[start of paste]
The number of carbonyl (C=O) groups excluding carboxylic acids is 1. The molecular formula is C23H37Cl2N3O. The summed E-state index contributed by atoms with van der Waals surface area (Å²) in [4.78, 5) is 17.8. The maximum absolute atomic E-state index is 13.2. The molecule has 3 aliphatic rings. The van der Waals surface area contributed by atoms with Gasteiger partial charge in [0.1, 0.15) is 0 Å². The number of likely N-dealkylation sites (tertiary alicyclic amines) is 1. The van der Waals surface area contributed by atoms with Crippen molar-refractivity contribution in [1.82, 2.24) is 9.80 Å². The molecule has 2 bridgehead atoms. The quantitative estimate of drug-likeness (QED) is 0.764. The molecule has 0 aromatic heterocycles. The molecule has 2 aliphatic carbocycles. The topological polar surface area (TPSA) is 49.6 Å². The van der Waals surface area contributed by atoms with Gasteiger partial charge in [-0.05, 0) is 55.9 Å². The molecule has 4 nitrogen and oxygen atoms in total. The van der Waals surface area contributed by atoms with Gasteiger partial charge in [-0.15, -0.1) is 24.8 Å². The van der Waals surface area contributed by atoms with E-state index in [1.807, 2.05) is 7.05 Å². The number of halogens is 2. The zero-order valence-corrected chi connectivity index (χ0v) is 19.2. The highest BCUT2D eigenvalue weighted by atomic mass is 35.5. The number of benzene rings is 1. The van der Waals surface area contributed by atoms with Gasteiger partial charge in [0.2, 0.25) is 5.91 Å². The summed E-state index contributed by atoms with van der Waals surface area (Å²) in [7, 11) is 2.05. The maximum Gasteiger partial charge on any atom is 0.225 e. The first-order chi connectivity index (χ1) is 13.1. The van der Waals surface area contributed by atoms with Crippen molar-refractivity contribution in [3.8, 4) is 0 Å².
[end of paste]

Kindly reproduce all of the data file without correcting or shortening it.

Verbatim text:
The number of carbonyl (C=O) groups excluding carboxylic acids is 1. The molecular formula is C23H37Cl2N3O. The summed E-state index contributed by atoms with van der Waals surface area (Å²) in [4.78, 5) is 17.8. The maximum absolute atomic E-state index is 13.2. The molecule has 3 aliphatic rings. The van der Waals surface area contributed by atoms with Gasteiger partial charge in [0.1, 0.15) is 0 Å². The number of likely N-dealkylation sites (tertiary alicyclic amines) is 1. The van der Waals surface area contributed by atoms with Crippen molar-refractivity contribution in [1.82, 2.24) is 9.80 Å². The molecule has 2 bridgehead atoms. The quantitative estimate of drug-likeness (QED) is 0.764. The molecule has 0 aromatic heterocycles. The molecule has 2 aliphatic carbocycles. The topological polar surface area (TPSA) is 49.6 Å². The van der Waals surface area contributed by atoms with Gasteiger partial charge in [-0.05, 0) is 55.9 Å². The molecule has 4 nitrogen and oxygen atoms in total. The van der Waals surface area contributed by atoms with Gasteiger partial charge in [-0.15, -0.1) is 24.8 Å². The van der Waals surface area contributed by atoms with E-state index in [1.807, 2.05) is 7.05 Å². The number of halogens is 2. The zero-order valence-corrected chi connectivity index (χ0v) is 19.2. The highest BCUT2D eigenvalue weighted by atomic mass is 35.5. The number of benzene rings is 1. The van der Waals surface area contributed by atoms with Gasteiger partial charge in [0.2, 0.25) is 5.91 Å². The summed E-state index contributed by atoms with van der Waals surface area (Å²) in [7, 11) is 2.05. The maximum Gasteiger partial charge on any atom is 0.225 e. The first-order chi connectivity index (χ1) is 13.1. The van der Waals surface area contributed by atoms with Crippen molar-refractivity contribution in [3.8, 4) is 0 Å².